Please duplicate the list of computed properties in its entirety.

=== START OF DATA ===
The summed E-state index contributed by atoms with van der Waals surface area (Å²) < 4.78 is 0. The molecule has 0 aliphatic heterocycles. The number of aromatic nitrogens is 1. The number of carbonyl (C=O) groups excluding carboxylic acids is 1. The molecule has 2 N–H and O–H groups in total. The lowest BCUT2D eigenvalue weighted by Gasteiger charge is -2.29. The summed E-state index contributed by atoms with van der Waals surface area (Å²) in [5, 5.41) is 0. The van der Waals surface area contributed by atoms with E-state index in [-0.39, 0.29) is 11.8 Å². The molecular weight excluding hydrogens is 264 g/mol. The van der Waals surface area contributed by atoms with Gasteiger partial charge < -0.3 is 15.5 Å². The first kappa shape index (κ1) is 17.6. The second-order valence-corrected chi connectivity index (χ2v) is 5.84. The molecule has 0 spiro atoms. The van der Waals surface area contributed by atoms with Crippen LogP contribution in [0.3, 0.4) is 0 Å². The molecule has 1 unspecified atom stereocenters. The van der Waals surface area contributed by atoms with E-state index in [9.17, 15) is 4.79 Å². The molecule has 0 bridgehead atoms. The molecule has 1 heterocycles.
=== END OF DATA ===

The summed E-state index contributed by atoms with van der Waals surface area (Å²) < 4.78 is 0. The molecule has 0 aliphatic heterocycles. The number of aromatic nitrogens is 1. The number of carbonyl (C=O) groups excluding carboxylic acids is 1. The molecule has 2 N–H and O–H groups in total. The lowest BCUT2D eigenvalue weighted by Gasteiger charge is -2.29. The summed E-state index contributed by atoms with van der Waals surface area (Å²) in [5, 5.41) is 0. The van der Waals surface area contributed by atoms with E-state index in [-0.39, 0.29) is 11.8 Å². The molecular weight excluding hydrogens is 264 g/mol. The van der Waals surface area contributed by atoms with Gasteiger partial charge < -0.3 is 15.5 Å². The first kappa shape index (κ1) is 17.6. The second-order valence-corrected chi connectivity index (χ2v) is 5.84. The molecule has 0 spiro atoms. The van der Waals surface area contributed by atoms with Crippen LogP contribution in [0.3, 0.4) is 0 Å². The molecule has 1 unspecified atom stereocenters. The van der Waals surface area contributed by atoms with E-state index in [9.17, 15) is 4.79 Å². The molecule has 0 bridgehead atoms. The molecule has 1 heterocycles.